Wills and Estates:  Questions to Ask:

1.  If I die before my divorce is final, won’t everything just go to my kids?

Not necessarily. Until your Decree of Divorce is entered, you are technically still legally married to your spouse. That means your estate could pass directly to your current spouse. Even scarier, without an estate plan, doctors may look to your spouse to make healthcare decisions for you.

2.  If I die while divorcing, won’t someone in my family be appointed by the court to administer or distribute my estate, and keep it from my estranged spouse?

No. Actually, if you do not have an estate plan in place, your spouse will have all the legal rights as the marriage will entitle him or her to and could be appointed the Administrator of your Estate.   While this appointment can be challenged, it can be costly and difficult.

3.  You mean my estranged spouse gets everything, not my kids?

Yes, most likely, at least most of it, if not all (if it is all community property). By statute, if there is no Will, your spouse is entitled to 100% of your community property, and at least 50% of your separate property, with your kids getting the other 50% of your separate property (or if no kids, spouse 75% of separate property, and parents 25%) RCW 11.04.015. So if most of your assets are community property, your spouse would automatically get most of your estate, without a will.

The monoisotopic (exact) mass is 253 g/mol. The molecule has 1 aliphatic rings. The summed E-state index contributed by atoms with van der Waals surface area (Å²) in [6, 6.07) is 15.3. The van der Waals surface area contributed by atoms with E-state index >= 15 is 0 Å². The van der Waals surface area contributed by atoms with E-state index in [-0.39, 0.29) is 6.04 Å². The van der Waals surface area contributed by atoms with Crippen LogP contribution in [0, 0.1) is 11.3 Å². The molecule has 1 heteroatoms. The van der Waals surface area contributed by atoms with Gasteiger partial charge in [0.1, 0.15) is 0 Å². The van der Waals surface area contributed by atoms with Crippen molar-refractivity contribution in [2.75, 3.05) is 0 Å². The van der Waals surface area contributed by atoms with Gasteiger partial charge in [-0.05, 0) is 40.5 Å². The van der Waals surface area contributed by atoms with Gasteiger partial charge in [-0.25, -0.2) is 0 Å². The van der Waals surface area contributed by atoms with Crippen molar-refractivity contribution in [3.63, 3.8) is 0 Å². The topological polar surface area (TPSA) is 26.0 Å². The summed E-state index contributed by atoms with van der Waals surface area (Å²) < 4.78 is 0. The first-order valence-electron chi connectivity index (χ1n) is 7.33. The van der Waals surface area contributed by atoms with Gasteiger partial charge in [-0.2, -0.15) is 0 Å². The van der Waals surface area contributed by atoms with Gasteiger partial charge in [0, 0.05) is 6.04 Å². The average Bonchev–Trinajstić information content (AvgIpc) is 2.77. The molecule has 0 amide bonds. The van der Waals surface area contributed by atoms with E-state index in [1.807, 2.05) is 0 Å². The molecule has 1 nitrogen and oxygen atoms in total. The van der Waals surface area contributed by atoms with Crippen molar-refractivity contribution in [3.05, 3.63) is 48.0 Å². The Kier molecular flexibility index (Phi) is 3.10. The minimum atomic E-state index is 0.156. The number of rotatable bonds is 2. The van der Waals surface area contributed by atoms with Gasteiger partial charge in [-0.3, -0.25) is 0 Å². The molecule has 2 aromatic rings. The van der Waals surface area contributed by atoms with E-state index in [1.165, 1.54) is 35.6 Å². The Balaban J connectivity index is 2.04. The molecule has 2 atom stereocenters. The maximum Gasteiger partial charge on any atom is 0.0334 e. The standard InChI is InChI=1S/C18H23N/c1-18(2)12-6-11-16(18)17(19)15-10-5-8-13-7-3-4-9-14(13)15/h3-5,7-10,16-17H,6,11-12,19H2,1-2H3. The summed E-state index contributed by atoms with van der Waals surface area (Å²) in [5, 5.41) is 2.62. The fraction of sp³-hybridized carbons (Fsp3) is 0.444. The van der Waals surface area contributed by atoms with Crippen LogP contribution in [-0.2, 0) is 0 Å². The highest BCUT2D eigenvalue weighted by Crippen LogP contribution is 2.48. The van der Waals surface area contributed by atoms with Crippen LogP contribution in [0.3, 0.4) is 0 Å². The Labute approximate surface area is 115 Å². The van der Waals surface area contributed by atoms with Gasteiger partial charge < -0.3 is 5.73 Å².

4.  Once I am divorced, my kids get it all, even without a Will, right?

Probably. The problem is that kids can’t inherit property. The court must appoint a Guardian manage the assets on the child’s behalf. Guess who is likely to be chosen? It’s likely to be the child’s surviving parent. With a proper estate plan, you can choose someone you trust to manage the assets.

5.  My ex is not fit to raise our kids. How can I make sure my family raises our kids if I die?

Guardianship issues are complicated. It may not be possible. But, it is important to at least list someone you trust. The court makes the ultimate decision, but your intent as stated in your will can make it much easier for the person trying to be appointed guardian.

6.  What if I become incapacitated before the divorce is final? Can I prevent my estranged spouse from making financial and healthcare decisions for me?

Yes, if you execute a power of attorney appointing someone you trust to make decisions for you. Otherwise, your spouse, even if estranged, is still legally married and may assert those rights depending on the situation, such as seen in the highly publicized Terri Schiavo case in Florida. It is important to clearly name the persons you want to make financial or medical decisions for you, if you are unable to do so.

7.  The divorce is costing me a lot of money. Can I just do my own Will with a form off the internet and update it after the divorce?

It’s risky. You may have noticed that almost everything can be contested or negotiated during a divorce. Any Will used during a divorce is likely to be challenged by the surviving spouse, particularly if your estranged spouse is left nothing under your Will. There are very few “fill in the blank forms” for married people who have separated. The forms are for married or single, but may not work correctly for the married person who does not want their spouse as beneficiary or fiduciary.